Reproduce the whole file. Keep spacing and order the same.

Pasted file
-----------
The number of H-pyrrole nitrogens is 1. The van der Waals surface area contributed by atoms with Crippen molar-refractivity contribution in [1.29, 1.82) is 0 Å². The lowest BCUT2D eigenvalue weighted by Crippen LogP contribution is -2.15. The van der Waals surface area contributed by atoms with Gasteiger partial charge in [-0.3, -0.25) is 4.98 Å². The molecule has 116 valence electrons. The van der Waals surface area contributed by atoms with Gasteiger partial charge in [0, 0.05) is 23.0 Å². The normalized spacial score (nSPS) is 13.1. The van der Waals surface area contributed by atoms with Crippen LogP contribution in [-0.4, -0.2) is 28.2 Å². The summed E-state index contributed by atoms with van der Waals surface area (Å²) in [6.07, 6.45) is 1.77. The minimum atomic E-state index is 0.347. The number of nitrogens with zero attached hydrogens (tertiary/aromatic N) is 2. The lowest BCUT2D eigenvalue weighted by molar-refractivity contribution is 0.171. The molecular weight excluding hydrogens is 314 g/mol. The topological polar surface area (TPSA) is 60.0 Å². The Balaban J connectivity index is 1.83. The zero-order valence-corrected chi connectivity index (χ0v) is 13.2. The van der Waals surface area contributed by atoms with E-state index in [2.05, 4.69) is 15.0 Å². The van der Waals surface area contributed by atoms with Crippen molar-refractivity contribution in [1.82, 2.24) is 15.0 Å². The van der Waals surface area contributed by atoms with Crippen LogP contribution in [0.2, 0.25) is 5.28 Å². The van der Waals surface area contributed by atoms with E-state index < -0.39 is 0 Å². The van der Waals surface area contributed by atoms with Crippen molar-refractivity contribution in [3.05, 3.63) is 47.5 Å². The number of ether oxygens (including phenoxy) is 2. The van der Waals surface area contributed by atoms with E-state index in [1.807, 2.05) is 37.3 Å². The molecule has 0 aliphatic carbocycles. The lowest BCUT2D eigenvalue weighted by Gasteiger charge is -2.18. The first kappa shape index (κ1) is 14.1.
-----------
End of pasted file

The number of H-pyrrole nitrogens is 1. The van der Waals surface area contributed by atoms with Crippen molar-refractivity contribution in [1.29, 1.82) is 0 Å². The lowest BCUT2D eigenvalue weighted by Crippen LogP contribution is -2.15. The van der Waals surface area contributed by atoms with Gasteiger partial charge in [-0.3, -0.25) is 4.98 Å². The molecule has 116 valence electrons. The van der Waals surface area contributed by atoms with Gasteiger partial charge in [0, 0.05) is 23.0 Å². The normalized spacial score (nSPS) is 13.1. The van der Waals surface area contributed by atoms with Crippen LogP contribution in [-0.4, -0.2) is 28.2 Å². The summed E-state index contributed by atoms with van der Waals surface area (Å²) in [6.07, 6.45) is 1.77. The minimum atomic E-state index is 0.347. The number of nitrogens with zero attached hydrogens (tertiary/aromatic N) is 2. The lowest BCUT2D eigenvalue weighted by molar-refractivity contribution is 0.171. The molecular weight excluding hydrogens is 314 g/mol. The topological polar surface area (TPSA) is 60.0 Å². The Balaban J connectivity index is 1.83. The zero-order valence-corrected chi connectivity index (χ0v) is 13.2. The van der Waals surface area contributed by atoms with E-state index in [2.05, 4.69) is 15.0 Å². The van der Waals surface area contributed by atoms with Crippen molar-refractivity contribution in [1.82, 2.24) is 15.0 Å². The van der Waals surface area contributed by atoms with Crippen LogP contribution in [0.2, 0.25) is 5.28 Å². The van der Waals surface area contributed by atoms with E-state index < -0.39 is 0 Å². The van der Waals surface area contributed by atoms with Crippen molar-refractivity contribution in [3.05, 3.63) is 47.5 Å². The number of ether oxygens (including phenoxy) is 2. The van der Waals surface area contributed by atoms with E-state index in [1.807, 2.05) is 37.3 Å². The molecule has 0 aliphatic carbocycles. The lowest BCUT2D eigenvalue weighted by Gasteiger charge is -2.18. The first kappa shape index (κ1) is 14.1.